'Revenge evictions' rising, says housing charity

By staff writers
12 Jun 2014

New figures from the helpline of the housing and homelessness charity Shelter show a massive rise in calls from renters at risk of losing their homes.

Shelter have called for better protections for renters as the research shows that these calls have more than doubled in the past two years.

Campbell Robb, Shelter’s chief executive, said that the figures were "yet more evidence of the shocking reality that renters across the country are facing every day". With recent research showing that more than 213,000 people have faced eviction in the past year after asking their private landlord for repairs, he says it is time to act.

"Calls to our helpline from renters are soaring and revenge evictions are becoming all too common. Private renting is close to crisis point: this can’t go on.

"No-one should lose their home for asking their landlord to fix a problem. The government has to protect England’s nine million renters from unfair evictions", he said.

The Housing Minister Kris Hopkins is currently reviewing the law around this kind of eviction and Shelter is calling for stronger protections for renters, so that those who report bad conditions in their homes cannot be evicted until the repairs are made.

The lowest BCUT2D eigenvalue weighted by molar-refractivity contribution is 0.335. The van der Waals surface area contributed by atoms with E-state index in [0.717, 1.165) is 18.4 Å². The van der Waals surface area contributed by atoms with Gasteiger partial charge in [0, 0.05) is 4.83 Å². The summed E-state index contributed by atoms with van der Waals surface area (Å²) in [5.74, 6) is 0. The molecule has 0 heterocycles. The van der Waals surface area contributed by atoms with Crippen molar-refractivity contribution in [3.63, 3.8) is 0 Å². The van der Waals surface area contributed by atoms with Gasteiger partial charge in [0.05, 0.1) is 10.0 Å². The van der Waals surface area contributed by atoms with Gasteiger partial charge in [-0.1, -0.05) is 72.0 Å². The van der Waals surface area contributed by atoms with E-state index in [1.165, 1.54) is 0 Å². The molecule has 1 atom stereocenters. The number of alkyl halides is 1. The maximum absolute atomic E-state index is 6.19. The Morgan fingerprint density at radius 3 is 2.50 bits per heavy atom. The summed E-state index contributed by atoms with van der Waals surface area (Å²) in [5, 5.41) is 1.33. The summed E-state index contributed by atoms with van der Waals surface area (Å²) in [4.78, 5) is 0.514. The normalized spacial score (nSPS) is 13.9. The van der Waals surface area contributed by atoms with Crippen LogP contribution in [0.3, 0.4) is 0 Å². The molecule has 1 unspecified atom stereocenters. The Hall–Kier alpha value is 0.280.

Kris Hopkins said retaliatory evictions were rare but all tenants had a right to expect a decent service for the rents they pay.

He added: "It is clearly unacceptable if anyone should hold back from requesting repairs, out of fear of being evicted". Mr Hopkins said the government had given £6.7 million to local councils to tackle rogue landlords and had made available a guide giving tenants " rental rights at their fingertips".

However, with England’s shortage of affordable homes forcing more people into private renting every day, Shelter says the problem of revenge evictions is increasingly a matter of concern.

Nadeem Khan, a Shelter helpline adviser, said: "We’re hearing from family after family who are living in fear that just one complaint to their landlord could lead to them being kicked out.

"That’s why we’re fighting to make sure that no one who asks for their property to be kept safe and decent has to worry about eviction. It’s time now for the government to take action."

[Ekk/4]

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